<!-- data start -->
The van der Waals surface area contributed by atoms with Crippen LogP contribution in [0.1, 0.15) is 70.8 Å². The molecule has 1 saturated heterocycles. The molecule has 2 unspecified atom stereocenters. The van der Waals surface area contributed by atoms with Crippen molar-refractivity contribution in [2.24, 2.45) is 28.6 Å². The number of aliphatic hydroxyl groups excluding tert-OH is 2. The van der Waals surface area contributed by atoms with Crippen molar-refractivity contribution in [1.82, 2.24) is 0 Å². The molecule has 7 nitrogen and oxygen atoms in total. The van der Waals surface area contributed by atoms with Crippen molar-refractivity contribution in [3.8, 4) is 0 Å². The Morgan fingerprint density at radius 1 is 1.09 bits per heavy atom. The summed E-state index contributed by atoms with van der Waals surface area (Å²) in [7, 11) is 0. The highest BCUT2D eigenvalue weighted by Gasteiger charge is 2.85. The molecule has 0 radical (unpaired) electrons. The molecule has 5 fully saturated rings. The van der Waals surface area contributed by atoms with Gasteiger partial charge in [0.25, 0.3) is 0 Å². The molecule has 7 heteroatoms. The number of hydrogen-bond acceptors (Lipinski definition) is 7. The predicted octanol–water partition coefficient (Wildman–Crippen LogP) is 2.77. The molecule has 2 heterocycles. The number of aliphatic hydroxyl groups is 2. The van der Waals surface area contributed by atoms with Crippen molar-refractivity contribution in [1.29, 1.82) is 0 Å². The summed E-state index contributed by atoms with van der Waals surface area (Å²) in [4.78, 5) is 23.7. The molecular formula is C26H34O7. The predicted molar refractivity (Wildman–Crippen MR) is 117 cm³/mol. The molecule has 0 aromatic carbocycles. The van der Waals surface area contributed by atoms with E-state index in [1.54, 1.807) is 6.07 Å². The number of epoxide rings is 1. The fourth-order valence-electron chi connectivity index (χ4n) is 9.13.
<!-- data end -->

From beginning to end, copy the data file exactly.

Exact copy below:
The van der Waals surface area contributed by atoms with Crippen LogP contribution in [0.1, 0.15) is 70.8 Å². The molecule has 1 saturated heterocycles. The molecule has 2 unspecified atom stereocenters. The van der Waals surface area contributed by atoms with Crippen molar-refractivity contribution in [2.24, 2.45) is 28.6 Å². The number of aliphatic hydroxyl groups excluding tert-OH is 2. The van der Waals surface area contributed by atoms with Crippen molar-refractivity contribution in [1.82, 2.24) is 0 Å². The molecule has 7 nitrogen and oxygen atoms in total. The van der Waals surface area contributed by atoms with Crippen molar-refractivity contribution in [3.8, 4) is 0 Å². The Morgan fingerprint density at radius 1 is 1.09 bits per heavy atom. The summed E-state index contributed by atoms with van der Waals surface area (Å²) in [7, 11) is 0. The highest BCUT2D eigenvalue weighted by Gasteiger charge is 2.85. The molecule has 0 radical (unpaired) electrons. The molecule has 5 fully saturated rings. The van der Waals surface area contributed by atoms with Gasteiger partial charge in [0.25, 0.3) is 0 Å². The molecule has 7 heteroatoms. The number of hydrogen-bond acceptors (Lipinski definition) is 7. The predicted octanol–water partition coefficient (Wildman–Crippen LogP) is 2.77. The molecule has 2 heterocycles. The number of aliphatic hydroxyl groups is 2. The van der Waals surface area contributed by atoms with Crippen molar-refractivity contribution in [1.29, 1.82) is 0 Å². The summed E-state index contributed by atoms with van der Waals surface area (Å²) in [4.78, 5) is 23.7. The molecular formula is C26H34O7. The predicted molar refractivity (Wildman–Crippen MR) is 117 cm³/mol. The molecule has 0 aromatic carbocycles. The van der Waals surface area contributed by atoms with E-state index in [1.54, 1.807) is 6.07 Å². The number of epoxide rings is 1. The fourth-order valence-electron chi connectivity index (χ4n) is 9.13.